The objective of my blog is to help regulatory professionals understand the Russian medical device regulatory environment. I would like to remind that you can follow my updates concerning Russian medical device regulations on Twitter @MedDevRus, or receive them directly via email using the “Follow” button on the toolbar of this page.

Three Things You Should Know about Medical Device Regulations in Russia and Eurasian Union, July 2016

Dear Colleagues,

It is the end of July and welcome to my monthly update, in which I share the latest news and updates on medical device regulations in Russia and countries of the Eurasian Economic Union (EEU).

 

  1. Rules of Medical Device Registration in Eurasian Union have been published.

    On 12 July 2016, the Eurasian Economic Commission published the final and approved version of the Eurasian Medical Device Registration Rules (link in Russian) – one of the most long-awaited regulations of the new EEU Medical Device Harmonized model. As was the case previously, the new registration process for medical devices is based on local pre-clinical testing in an accredited laboratory, clinical trials in one of the member states of the Eurasian Union, and a 60-day expertise phase (assessment) by a governmental expert organization (more details).
    In parallel with these new rules, on 5 July 2016, the Russian Ministry of Health published a draft regulation (link in Russian) aimed at amending the Russian tax code and introducing state fees for registration, expert assessment, amendments and renewals of registration certificates under the new Eurasian Harmonized Medical Device registration procedure.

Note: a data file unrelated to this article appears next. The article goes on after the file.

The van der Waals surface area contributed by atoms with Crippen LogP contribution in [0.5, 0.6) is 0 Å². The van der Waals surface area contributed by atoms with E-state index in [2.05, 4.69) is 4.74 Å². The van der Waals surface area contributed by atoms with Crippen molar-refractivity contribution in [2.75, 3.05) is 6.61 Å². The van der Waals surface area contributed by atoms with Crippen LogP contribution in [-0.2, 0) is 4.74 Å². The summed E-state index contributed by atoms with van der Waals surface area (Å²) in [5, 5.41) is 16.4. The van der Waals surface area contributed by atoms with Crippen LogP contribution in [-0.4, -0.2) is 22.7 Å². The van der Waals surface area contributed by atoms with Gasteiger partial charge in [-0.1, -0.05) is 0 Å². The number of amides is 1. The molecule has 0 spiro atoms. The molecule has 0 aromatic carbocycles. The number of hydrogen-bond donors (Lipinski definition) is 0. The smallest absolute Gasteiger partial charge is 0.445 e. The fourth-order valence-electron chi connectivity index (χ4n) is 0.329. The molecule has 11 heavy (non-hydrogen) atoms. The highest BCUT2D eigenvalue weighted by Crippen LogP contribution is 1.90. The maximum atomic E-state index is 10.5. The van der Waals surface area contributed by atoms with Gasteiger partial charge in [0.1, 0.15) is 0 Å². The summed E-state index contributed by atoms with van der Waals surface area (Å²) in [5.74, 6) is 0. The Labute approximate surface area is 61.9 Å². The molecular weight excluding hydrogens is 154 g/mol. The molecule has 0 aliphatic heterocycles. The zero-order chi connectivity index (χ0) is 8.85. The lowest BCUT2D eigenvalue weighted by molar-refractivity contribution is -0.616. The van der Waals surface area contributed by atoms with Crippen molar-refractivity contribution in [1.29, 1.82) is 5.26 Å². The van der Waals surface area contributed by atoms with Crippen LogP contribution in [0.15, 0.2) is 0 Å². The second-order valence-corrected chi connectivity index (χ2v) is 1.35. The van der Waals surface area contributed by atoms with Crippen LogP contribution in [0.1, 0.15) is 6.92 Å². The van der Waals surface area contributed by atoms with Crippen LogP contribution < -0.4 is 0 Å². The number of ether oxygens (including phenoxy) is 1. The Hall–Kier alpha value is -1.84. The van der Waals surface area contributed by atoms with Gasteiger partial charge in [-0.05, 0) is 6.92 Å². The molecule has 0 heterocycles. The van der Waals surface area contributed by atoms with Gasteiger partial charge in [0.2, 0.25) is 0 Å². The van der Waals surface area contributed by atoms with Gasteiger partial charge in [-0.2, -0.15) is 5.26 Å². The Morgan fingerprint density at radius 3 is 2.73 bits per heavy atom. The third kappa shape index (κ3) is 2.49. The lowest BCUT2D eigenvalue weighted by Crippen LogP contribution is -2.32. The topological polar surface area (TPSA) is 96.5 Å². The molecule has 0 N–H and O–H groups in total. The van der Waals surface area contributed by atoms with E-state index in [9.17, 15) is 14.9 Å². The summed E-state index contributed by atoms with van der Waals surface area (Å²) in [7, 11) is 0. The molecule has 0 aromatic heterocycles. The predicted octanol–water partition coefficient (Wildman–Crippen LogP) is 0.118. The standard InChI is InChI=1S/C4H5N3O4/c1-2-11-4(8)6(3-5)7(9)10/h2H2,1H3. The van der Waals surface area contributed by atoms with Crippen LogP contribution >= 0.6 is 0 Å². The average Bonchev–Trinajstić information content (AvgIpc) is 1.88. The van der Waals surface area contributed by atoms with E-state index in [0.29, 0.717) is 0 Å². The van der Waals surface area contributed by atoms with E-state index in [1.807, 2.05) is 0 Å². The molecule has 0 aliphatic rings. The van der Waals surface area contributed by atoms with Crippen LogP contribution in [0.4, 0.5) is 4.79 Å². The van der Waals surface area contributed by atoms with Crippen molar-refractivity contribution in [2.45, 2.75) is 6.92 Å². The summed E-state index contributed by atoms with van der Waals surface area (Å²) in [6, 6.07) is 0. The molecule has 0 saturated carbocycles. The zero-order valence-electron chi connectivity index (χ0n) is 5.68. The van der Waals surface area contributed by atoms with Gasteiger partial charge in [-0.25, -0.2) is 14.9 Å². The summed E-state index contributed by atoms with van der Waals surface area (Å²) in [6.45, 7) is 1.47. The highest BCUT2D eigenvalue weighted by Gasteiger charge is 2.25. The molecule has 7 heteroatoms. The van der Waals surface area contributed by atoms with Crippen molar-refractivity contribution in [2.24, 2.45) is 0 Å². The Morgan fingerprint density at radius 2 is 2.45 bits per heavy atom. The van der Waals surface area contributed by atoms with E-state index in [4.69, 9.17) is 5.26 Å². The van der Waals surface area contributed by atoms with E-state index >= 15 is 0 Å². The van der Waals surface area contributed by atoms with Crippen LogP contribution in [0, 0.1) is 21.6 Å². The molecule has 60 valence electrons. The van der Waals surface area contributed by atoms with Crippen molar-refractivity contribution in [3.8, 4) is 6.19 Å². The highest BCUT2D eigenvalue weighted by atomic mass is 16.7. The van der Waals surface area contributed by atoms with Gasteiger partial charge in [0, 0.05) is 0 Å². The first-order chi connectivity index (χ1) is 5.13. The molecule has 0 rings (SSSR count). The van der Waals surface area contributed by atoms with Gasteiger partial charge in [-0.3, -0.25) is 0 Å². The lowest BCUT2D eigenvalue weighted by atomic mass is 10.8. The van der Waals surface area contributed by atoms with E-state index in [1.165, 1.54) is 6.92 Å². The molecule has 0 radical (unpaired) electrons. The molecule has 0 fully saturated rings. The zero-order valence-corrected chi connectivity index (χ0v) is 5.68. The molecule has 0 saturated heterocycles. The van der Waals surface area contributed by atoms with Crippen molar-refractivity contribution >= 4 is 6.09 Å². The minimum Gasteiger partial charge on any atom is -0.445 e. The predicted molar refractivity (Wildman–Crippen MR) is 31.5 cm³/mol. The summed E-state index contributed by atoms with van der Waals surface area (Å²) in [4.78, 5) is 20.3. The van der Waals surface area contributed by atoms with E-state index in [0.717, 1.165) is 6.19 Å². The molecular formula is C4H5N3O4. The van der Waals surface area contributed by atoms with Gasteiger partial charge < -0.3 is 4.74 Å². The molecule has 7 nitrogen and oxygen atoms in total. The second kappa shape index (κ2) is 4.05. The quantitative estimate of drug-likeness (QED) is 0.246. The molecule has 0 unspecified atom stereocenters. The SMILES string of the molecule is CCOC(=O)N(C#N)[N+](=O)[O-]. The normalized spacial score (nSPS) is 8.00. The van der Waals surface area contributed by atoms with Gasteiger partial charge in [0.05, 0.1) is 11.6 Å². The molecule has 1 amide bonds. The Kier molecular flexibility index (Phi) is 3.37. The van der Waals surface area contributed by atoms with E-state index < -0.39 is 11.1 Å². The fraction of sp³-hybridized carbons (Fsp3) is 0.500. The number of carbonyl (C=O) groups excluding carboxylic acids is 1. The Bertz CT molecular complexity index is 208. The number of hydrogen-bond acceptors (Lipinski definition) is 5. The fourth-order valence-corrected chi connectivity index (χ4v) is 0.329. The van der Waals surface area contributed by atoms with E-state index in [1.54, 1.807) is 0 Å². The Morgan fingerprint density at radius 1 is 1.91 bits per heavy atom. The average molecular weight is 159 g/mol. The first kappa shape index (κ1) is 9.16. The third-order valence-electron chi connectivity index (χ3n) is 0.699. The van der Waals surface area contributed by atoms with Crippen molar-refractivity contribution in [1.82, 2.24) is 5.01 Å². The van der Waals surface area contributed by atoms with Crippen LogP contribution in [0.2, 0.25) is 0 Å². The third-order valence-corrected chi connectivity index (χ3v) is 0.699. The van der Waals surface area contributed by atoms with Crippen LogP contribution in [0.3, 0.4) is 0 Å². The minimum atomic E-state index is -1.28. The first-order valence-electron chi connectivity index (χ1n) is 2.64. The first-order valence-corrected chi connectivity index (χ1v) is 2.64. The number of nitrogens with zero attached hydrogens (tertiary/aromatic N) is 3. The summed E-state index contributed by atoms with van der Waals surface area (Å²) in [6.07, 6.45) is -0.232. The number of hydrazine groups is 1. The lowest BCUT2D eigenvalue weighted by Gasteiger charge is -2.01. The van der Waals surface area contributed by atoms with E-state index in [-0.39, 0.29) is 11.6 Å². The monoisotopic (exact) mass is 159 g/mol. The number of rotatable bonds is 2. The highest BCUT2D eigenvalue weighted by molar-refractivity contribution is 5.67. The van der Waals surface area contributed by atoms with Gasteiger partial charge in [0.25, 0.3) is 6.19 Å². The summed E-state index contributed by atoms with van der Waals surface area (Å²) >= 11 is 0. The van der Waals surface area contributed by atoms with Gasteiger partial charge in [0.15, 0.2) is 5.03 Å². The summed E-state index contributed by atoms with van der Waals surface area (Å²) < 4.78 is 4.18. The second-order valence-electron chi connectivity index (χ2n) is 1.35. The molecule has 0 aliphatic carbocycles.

By the end of July 2016, eleven of the thirteen final editions of second-level regulations will have been published. Experts at the Eurasian Commission expect the new medical device regulation model to be fully operational by the end of the year.

  2. Russia: Medical Device Trade Associations Warn about Potential Collapse of State Procurement of Implantable Devices.

    On 5 July 2016, the Russian Ministry of Health published  guidelines for determining the maximum amount of wholesale mark-up, to the actual selling price, on medical devices implanted in the human body (link in Russian).